Fraud can take many forms in the public service. It can be as simple as false entries on an employee’s timesheet or it can be as elaborate as a falsely valued property or lease deal. The major fraud control survey released in 2012 showed that fraud control measures are improving, but there is more work to be done.
Recent investigations by the ICAC have highlighted the risks associated with public sector employees receiving undisclosed gifts and benefits.
Sound policies and registers alone will not prevent people choosing to deliberately hide the receipt of gifts and benefits. They will, however, assist those seeking to do the right thing and make it harder for wrongdoers to claim they were confused or unaware.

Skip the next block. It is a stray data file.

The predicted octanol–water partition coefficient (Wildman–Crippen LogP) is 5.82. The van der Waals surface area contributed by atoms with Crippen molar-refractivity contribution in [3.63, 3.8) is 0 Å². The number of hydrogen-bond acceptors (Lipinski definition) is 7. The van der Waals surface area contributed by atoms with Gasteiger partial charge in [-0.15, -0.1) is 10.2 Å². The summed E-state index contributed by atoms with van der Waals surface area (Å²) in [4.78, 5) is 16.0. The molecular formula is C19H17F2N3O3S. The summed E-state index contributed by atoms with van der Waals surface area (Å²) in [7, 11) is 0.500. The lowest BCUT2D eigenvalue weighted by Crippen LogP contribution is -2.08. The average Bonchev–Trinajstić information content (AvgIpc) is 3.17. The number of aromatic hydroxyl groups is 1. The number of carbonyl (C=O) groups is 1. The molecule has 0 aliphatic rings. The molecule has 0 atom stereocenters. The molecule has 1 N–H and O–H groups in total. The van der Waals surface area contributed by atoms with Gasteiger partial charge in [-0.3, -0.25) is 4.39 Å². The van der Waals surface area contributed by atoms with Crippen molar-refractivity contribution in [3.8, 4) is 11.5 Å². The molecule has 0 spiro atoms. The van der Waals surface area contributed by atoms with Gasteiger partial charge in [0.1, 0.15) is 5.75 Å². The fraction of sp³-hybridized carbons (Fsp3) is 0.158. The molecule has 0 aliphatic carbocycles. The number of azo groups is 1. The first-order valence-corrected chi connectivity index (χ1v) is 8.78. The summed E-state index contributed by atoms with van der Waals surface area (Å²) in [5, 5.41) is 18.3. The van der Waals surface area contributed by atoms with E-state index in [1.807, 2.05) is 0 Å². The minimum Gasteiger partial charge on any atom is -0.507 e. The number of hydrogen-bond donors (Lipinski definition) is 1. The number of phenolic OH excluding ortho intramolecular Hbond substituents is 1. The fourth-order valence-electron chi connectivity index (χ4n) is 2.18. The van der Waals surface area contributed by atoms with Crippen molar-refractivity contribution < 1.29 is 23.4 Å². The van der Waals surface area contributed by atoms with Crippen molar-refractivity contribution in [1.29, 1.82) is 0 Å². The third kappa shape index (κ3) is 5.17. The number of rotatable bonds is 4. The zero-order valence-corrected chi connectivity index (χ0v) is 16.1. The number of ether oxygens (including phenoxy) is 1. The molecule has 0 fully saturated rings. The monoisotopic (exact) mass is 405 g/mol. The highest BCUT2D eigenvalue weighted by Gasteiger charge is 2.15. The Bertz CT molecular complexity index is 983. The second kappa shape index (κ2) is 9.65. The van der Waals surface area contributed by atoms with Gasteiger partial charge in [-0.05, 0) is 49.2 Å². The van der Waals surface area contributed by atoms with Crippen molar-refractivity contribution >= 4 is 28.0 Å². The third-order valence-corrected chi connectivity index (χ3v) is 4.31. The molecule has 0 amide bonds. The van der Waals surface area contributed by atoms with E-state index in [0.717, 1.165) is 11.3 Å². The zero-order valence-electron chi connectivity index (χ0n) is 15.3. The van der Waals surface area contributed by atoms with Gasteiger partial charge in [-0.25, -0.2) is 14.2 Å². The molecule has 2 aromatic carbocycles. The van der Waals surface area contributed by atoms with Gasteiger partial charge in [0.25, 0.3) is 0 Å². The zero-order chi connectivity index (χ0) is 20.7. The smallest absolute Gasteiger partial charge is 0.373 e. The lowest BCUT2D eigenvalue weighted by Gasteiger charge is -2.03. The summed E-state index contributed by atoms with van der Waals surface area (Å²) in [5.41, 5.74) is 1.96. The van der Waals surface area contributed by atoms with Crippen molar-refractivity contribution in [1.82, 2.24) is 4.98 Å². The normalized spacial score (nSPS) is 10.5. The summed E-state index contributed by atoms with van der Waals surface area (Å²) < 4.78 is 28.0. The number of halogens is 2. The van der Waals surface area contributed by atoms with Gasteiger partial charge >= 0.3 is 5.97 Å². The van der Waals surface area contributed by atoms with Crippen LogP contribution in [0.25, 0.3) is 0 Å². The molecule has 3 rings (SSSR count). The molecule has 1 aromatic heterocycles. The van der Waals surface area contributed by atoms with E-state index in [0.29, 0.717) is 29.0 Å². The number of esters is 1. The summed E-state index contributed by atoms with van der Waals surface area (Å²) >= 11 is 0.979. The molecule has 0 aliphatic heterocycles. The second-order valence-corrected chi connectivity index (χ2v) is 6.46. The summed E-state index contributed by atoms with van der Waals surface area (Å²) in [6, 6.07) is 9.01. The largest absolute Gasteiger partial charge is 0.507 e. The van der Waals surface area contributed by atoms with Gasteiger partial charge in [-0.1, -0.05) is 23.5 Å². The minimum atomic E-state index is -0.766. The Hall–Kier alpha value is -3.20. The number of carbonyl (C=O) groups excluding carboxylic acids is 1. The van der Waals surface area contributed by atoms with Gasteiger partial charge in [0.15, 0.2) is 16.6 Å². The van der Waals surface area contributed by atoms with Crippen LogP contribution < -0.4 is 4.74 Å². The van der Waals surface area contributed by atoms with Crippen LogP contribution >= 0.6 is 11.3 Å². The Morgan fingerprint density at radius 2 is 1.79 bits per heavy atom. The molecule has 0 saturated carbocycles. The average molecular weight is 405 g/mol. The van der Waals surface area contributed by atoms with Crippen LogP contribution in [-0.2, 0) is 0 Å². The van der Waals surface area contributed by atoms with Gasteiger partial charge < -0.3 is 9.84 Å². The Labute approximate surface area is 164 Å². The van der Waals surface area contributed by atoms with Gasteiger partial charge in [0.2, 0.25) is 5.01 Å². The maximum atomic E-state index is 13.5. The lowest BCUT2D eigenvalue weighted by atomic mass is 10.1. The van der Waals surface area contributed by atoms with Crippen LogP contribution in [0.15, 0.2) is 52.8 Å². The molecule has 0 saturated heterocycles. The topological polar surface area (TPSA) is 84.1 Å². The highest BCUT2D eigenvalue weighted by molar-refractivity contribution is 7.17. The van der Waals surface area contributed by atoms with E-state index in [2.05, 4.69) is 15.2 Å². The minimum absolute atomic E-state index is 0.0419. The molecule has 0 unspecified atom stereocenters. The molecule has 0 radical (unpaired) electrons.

As a general rule, public servants should never expect to get anything extra for doing what they are paid to do. They should never solicit personal gifts or accept any payment, gift or benefit intended or likely to influence them to stray from the proper exercise of their official duties.
Dealing with gifts and benefits is not straightforward. The situation can be complex given the vastly different operating contexts and risk environments faced by NSW public sector agencies. This audit highlights the effort agencies devote to formulating and reviewing gift and benefit policies tailored to their business and also identifies good practices and some areas for improvement.
The audit also highlights the lack of State-wide guidance to assist agencies. I think a set of minimum standards is needed to guide all public servants in managing the offers of gifts and benefits they receive from external parties. Such standards will also make it easier for suppliers, licensees, lessees and other organisations that deal with the public sector to better understand what the rules are and how to comply.